Ted Pool wanted advertisers of Lincoln radio station The Blaze to know he and other listeners were not happy with changes in the station's morning show.
So he sent emails to several of them expressing his concerns.
The response, however, wasn't what he expected.
On Feb. 16, he got an email from Sparks Willson Borges Brandt & Johnson, a law firm in Colorado Springs, Colo., representing The Blaze's parent company, Three Eagles Communications. The email said Pool's actions were "tortious" and asked him to "cease and desist from any further contact with Three Eagles' advertisers."
The letter cited three Nebraska Supreme Court cases.
"The extent of the damage which you have caused is not yet known, but Three Eagles intends to hold you responsible for that damage," said the letter signed by attorney David P. Steigerwald.
"I was in shock," said Pool, who provided the Lincoln Journal Star a copy of the email he sent Three Eagles management and Blaze advertisers, as well as the letter he got from Three Eagles attorneys.
"I didn't think the letter I wrote was threatening," Pool added. "I was just trying to draw attention to the petition and say I wasn't pleased with the content of the new show."
Three Eagles Communications owns nearly 50 stations in Nebraska, Iowa, Minnesota and South Dakota, including six in the Lincoln market. Its chairman and chief executive officer is Rolland Johnson, who lives in Colorado.
On Feb. 10, Three Eagles announced it had contracted with popular morning show "The Todd n Tyler Radio Empire" to air on Lincoln active rock station The Blaze (KIBZ 104.1 FM).
Originating from Omaha rock station Z92 (KEZO 92.3 FM) and distributed by the Benztown Radio Networks, "Todd n Tyler" features radio personalities Mike Tyler and Todd Brandt, who are known for their off-color humor, commenting on topics ranging from politics to sports to popular culture.
To make room for the show, Three Eagles fired program director and morning show co-host Tim Sheridan, who had been with the station since it went on the air in 1992, and moved the other morning show co-host, Jon "Animal" Terry, to middays.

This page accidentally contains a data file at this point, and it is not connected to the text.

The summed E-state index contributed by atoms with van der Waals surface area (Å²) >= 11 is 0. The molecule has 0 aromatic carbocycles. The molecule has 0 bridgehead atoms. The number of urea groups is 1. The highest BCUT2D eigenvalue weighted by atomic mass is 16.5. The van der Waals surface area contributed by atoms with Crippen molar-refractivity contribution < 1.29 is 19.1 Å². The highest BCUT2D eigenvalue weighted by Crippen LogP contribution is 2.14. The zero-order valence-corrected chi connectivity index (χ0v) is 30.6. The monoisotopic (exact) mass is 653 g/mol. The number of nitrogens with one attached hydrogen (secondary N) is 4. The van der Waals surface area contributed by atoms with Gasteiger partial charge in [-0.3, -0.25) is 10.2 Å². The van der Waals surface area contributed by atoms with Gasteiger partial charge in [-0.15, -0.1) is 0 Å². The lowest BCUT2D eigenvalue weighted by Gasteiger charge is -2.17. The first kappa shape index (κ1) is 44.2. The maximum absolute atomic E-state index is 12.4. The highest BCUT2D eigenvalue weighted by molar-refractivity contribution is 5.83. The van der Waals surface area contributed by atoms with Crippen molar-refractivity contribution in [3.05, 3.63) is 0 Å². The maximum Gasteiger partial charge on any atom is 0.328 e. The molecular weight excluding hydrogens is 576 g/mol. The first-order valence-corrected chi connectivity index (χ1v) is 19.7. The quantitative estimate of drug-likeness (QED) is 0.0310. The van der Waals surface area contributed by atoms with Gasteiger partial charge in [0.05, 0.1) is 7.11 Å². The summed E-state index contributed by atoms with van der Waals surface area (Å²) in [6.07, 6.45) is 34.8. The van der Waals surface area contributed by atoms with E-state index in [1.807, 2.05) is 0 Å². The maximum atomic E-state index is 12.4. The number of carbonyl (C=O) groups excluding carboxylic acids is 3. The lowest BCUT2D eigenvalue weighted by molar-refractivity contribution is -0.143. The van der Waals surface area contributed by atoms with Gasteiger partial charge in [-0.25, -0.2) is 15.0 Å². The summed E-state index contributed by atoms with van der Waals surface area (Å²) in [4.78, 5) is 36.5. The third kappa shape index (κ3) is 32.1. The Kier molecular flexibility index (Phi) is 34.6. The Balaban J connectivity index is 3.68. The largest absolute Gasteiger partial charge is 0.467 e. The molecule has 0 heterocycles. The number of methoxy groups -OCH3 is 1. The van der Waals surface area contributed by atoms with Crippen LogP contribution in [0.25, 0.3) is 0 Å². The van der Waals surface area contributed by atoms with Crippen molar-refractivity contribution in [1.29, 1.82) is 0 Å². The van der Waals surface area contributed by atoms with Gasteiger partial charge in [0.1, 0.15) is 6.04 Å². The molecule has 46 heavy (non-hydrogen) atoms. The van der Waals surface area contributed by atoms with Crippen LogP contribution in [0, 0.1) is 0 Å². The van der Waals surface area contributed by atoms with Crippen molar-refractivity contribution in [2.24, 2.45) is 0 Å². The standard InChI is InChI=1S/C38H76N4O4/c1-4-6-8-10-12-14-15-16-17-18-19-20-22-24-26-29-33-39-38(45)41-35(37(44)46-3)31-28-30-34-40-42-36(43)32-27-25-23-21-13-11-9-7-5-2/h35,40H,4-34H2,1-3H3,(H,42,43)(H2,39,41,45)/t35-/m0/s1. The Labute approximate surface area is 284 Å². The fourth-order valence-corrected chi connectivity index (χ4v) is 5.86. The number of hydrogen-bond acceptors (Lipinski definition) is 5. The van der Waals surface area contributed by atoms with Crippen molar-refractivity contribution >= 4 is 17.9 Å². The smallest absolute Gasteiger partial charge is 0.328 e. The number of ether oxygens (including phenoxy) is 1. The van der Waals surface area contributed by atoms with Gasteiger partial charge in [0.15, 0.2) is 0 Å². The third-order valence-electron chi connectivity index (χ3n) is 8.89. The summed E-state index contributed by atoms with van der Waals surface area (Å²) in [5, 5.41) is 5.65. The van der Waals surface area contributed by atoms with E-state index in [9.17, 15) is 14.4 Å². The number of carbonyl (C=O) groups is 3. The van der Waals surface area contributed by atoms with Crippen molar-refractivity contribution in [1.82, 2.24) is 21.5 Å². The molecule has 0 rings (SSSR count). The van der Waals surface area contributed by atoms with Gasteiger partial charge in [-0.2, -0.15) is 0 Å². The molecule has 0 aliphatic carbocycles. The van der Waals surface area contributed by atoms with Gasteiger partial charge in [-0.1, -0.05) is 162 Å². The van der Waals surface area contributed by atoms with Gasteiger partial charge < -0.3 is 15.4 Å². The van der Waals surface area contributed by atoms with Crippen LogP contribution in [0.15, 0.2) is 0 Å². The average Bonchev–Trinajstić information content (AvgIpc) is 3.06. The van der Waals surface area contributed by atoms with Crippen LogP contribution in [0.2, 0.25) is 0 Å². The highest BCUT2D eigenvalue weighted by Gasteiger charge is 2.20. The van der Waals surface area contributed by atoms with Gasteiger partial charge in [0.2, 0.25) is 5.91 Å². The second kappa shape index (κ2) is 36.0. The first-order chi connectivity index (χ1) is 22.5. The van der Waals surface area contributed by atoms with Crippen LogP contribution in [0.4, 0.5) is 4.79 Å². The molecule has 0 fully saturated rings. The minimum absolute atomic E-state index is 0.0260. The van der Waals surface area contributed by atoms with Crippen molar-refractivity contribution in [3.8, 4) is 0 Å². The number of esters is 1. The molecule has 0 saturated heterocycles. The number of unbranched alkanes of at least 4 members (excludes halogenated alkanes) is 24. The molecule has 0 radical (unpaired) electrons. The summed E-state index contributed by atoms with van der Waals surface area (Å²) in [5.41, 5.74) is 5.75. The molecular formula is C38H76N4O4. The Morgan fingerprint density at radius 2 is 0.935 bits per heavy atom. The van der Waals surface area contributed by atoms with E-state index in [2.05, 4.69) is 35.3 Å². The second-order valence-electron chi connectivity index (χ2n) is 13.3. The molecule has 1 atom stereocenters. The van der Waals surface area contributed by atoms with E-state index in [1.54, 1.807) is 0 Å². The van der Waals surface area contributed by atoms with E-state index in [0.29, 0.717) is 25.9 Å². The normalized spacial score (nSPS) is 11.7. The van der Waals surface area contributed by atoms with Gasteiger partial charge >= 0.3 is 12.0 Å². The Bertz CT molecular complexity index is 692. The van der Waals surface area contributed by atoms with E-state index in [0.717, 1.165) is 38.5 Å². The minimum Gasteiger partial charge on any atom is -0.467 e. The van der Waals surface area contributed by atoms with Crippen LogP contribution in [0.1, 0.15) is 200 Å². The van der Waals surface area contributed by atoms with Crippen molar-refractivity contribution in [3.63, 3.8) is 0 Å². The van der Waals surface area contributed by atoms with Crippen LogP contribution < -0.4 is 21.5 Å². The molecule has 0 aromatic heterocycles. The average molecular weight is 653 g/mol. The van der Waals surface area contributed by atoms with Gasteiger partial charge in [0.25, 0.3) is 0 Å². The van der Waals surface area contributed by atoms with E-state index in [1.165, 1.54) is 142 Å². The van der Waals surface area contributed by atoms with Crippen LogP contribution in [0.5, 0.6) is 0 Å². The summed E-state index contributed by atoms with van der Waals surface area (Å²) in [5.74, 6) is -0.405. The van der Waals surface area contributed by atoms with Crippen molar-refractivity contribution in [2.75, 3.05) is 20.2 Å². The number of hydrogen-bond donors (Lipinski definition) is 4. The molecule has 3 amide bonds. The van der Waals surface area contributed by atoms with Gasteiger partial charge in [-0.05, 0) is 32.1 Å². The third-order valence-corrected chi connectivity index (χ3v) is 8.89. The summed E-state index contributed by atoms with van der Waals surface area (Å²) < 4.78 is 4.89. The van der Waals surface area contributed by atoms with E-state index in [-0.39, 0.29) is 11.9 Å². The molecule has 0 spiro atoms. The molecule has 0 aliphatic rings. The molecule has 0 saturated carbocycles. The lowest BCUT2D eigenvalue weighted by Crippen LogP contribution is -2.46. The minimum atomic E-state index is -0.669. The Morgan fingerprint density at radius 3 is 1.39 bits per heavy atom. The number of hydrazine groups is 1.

"I'm kind of surprised but not totally surprised," Sheridan said at the time of his dismissal. "I've seen it happen to so many others. Longevity doesn't mean you're immune to being let go. It's just business."
In response to Sheridan's dismissal and the cancellation of the morning show, Blaze fans began using social media -- among other things -- to voice their displeasure.
They created a boycott page on Facebook, which has more than 500 members.
They also started email and letter campaigns to Three Eagles management; put together a petition that has nearly 2,000 signatures; reached out to Blaze advertisers; printed T-shirts and staged a public event at a Lincoln sports bar.
Since Pool received his letter, two other Blaze listeners, Geralynn Powell and Dan Gossard, said they also got cease-and-desist letters from the Colorado law firm in response to emails they sent to advertisers. None of the three has heard from Three Eagles directly.
Gary Buchanan, Three Eagles president and chief operating officer, declined to comment about listener complaints or letters from Three Eagles attorneys, saying "this shouldn't be something (the Journal Star) should be concerned with."
Pool, Powell and Gossard said they have complied with the letter and refrained from contacting Blaze advertisers, with Pool saying, "I've said my piece."
The Blaze boycott through Facebook continues, but participation is waning, according to Richard Roeder, a Blaze listener and frequent contributor to the boycott page.
"That's true," he said. "There's not a lot of us left. Those of us who were the most vocal either received a letter or have been talked to by employees of Three Eagles and told to quit it."